It is common to believe, there’s no need to make a dental appointment unless you notice an obvious problem with your teeth or gums.
You may be surprised to learn, dentists are often the first ones to discover signs of significant health issues you may have. That’s why, despite the hesitation to visit the dentist at this time, given the precautions they are taking to prevent the spread of COVID-19, there’s reason enough to make an appointment!
Scheduling routine dental check-ups can actually help improve your overall health. Read on to discover ten top reasons to regularly visit your dentist.
1) Oral cancer
Dentists can actually spot many of the warning signs of oral cancer before you can. With professional equipment, and an experienced eye, dentists examine areas of your mouth that are not visible to you in a plain old mirror.
If you see your dentist at least twice a year, you can feel more secure that potential signs of oral cancer will be discovered before the disease has a chance to reach an advanced stage.
2) Dry mouth
If you suffer from dry mouth, your body may not be producing adequate amounts of saliva. Although you may not yet have noticed any problems with dryness, your dentist can detect the signs during a routine check-up.
While this may not sound like a particularly important discovery, there are two reasons why you should care about a diagnosis of dry mouth.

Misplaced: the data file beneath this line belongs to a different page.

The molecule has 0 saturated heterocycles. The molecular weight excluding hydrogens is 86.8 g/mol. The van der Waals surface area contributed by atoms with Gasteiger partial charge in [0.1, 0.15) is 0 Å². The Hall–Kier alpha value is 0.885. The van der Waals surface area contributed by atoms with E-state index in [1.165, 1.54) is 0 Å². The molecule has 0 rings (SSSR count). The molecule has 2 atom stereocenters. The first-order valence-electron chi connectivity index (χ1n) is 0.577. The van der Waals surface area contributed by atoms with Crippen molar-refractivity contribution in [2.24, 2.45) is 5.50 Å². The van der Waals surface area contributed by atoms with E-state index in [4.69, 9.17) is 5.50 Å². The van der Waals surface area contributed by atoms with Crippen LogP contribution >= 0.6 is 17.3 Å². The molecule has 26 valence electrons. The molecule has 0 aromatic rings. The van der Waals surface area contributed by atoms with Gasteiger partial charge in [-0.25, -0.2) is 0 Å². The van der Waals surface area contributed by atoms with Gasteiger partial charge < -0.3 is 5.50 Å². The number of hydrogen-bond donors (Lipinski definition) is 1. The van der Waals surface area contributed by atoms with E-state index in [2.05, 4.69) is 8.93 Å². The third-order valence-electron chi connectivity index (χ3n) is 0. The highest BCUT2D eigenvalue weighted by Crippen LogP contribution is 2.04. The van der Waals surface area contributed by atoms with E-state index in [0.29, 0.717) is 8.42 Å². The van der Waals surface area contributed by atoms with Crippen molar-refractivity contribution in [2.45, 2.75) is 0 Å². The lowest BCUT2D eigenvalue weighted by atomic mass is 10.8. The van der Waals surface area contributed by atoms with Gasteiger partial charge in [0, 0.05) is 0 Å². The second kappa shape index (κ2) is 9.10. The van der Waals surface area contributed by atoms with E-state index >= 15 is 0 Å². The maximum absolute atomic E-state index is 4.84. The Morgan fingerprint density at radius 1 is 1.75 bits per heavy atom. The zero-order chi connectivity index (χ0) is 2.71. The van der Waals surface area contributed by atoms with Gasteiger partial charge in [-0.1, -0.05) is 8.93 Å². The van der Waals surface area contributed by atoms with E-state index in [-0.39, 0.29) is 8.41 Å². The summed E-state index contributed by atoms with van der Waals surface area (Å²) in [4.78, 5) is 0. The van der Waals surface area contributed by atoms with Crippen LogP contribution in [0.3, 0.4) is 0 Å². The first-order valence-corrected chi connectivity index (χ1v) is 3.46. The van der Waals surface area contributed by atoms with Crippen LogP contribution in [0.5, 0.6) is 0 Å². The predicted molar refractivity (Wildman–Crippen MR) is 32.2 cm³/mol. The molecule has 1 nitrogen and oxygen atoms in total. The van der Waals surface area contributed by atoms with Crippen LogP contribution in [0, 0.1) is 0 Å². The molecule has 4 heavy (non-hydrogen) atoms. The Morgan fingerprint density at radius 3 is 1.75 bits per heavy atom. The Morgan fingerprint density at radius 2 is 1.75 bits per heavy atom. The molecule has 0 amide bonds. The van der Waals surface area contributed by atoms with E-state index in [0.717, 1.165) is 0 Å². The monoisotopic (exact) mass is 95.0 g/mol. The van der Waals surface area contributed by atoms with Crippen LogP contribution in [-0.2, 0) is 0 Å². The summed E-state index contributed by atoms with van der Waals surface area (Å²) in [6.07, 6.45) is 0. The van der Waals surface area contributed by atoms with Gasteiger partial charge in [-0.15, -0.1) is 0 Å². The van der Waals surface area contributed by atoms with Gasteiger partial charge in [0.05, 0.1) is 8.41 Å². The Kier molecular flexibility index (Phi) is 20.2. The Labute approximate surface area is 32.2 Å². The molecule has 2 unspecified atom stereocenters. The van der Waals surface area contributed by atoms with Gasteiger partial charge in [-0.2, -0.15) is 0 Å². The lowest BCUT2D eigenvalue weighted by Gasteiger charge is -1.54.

Firstly, the condition can lead to dental health problems if left untreated, as bacteria can more freely collect in your mouth and make you more likely to develop cavities and gum disease. Your dentist can recommend a substitute to compensate for the lack of saliva.
Secondly, dry mouth can be caused by some serious health problems (such as Sjögren’s syndrome and Parkinson’s disease) which may be discovered more readily with regular dental checkups.
Many people grind their teeth during the night, often as a response to stress, but are entirely unaware that this is causing them to experience seemingly unrelated symptoms (such as chronic headaches or ear pain).
Your dentist may notice that some of your teeth are worn down, or that grinding your teeth has led to jaw joint inflammation that changes the way your mouth moves when it opens and closes.
Once it becomes obvious that you grind your teeth, your dentist can make you a mouth guard that will aim to reduce jaw pain, headaches and potential tooth damage, or recommend ways to reduce stress.
Compared to the general population, diabetics are susceptible to more serious cases of gum disease and also more likely to develop acute oral infections. Seeing your dentist often will help ensure these problems are addressed before they become chronic or more difficult and expensive to treat.
For those who have yet to be diagnosed, your dentist may also be the one who suggests that you visit your doctor based on what he or she discovers going on in your mouth.